A standard neural network, on the other hand, would require insane amounts of experience with myriad environments in order to do the same. “Having a model architecture or method that can learn these underlying rules or causal mechanisms, and utilize them could [help] overcome these challenges,” Träuble says.

CausalWorld’s evaluation protocols, say Ahmed and Träuble, are more versatile than those in previous studies because of the possibility of “disentangling” generalization abilities. In other words, users are free to intervene on a large number of variables in the environment, and thus draw systemic conclusions about what the agent generalizes to—or doesn’t. The next challenge, they say, is to actually use the tools available in CausalWorld to build more generalizable systems.

Despite how dazzled we are by AI’s ability to perform certain tasks, Yoshua Bengio, in 2019, estimated that present-day deep learning is less intelligent than a two-year-old child. Though the ability of neural networks to parallel-process on a large scale has given us breakthroughs in computer vision, translation, and memory, research is now shifting to developing novel deep architectures and training frameworks for addressing tasks like reasoning, planning, capturing causality, and obtaining systematic generalization. “I believe it’s just the beginning of a different style of brain-inspired computation,” Bengio said, adding, “I think we have a lot of the tools to get started.”

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Will AI Steal Submarines’ Stealth?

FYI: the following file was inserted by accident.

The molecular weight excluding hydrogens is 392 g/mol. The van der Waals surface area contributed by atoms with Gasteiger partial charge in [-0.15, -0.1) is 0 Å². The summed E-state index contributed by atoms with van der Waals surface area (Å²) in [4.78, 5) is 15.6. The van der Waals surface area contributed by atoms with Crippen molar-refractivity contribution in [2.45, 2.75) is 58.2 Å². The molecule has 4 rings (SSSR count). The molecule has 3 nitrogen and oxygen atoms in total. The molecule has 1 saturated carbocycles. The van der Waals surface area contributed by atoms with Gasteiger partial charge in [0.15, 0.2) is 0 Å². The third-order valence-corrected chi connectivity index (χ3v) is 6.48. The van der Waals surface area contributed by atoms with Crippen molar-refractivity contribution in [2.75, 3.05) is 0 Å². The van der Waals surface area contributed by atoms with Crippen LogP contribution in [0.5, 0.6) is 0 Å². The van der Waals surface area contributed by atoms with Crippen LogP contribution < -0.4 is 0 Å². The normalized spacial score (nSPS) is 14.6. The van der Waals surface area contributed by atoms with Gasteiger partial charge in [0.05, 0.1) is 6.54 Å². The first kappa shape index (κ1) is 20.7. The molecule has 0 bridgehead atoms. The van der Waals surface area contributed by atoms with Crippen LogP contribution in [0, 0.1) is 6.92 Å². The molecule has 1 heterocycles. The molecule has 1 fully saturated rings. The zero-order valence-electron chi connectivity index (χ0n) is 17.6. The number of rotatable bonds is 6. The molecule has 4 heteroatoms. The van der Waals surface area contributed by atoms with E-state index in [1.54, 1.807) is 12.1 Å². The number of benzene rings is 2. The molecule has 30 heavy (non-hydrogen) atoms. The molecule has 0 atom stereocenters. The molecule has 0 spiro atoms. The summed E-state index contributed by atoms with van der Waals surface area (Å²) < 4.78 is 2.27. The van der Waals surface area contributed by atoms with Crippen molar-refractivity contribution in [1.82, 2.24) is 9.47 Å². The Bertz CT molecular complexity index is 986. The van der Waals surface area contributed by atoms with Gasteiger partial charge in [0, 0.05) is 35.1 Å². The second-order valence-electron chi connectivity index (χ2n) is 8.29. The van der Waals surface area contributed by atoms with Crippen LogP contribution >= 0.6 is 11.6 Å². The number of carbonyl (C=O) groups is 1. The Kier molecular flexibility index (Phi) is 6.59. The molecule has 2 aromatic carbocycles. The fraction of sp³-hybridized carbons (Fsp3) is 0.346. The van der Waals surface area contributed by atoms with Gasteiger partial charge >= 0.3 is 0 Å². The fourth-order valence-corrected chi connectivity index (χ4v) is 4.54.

Better detection will make the oceans transparent—and perhaps doom mutually assured destruction

11 min read
A photo of a submarine in the water under a partly cloudy sky.

The Virginia-class fast attack submarine USS Virginia cruises through the Mediterranean in 2010. Back then, it could effectively disappear just by diving.

U.S. Navy

Submarines are valued primarily for their ability to hide. The assurance that submarines would likely survive the first missile strike in a nuclear war and thus be able to respond by launching missiles in a second strike is key to the strategy of deterrence known as mutually assured destruction. Any new technology that might render the oceans effectively transparent, making it trivial to spot lurking submarines, could thus undermine the peace of the world. For nearly a century, naval engineers have striven to develop ever-faster, ever-quieter submarines. But they have worked just as hard at advancing a wide array of radar, sonar, and other technologies designed to detect, target, and eliminate enemy submarines.

The balance seemed to turn with the emergence of nuclear-powered submarines in the early 1960s. In a 2015 study for the Center for Strategic and Budgetary Assessment, Bryan Clark, a naval specialist now at the Hudson Institute, noted that the ability of these boats to remain submerged for long periods of time made them “nearly impossible to find with radar and active sonar.” But even these stealthy submarines produce subtle, very-low-frequency noises that can be picked up from far away by networks of acoustic hydrophone arrays mounted to the seafloor.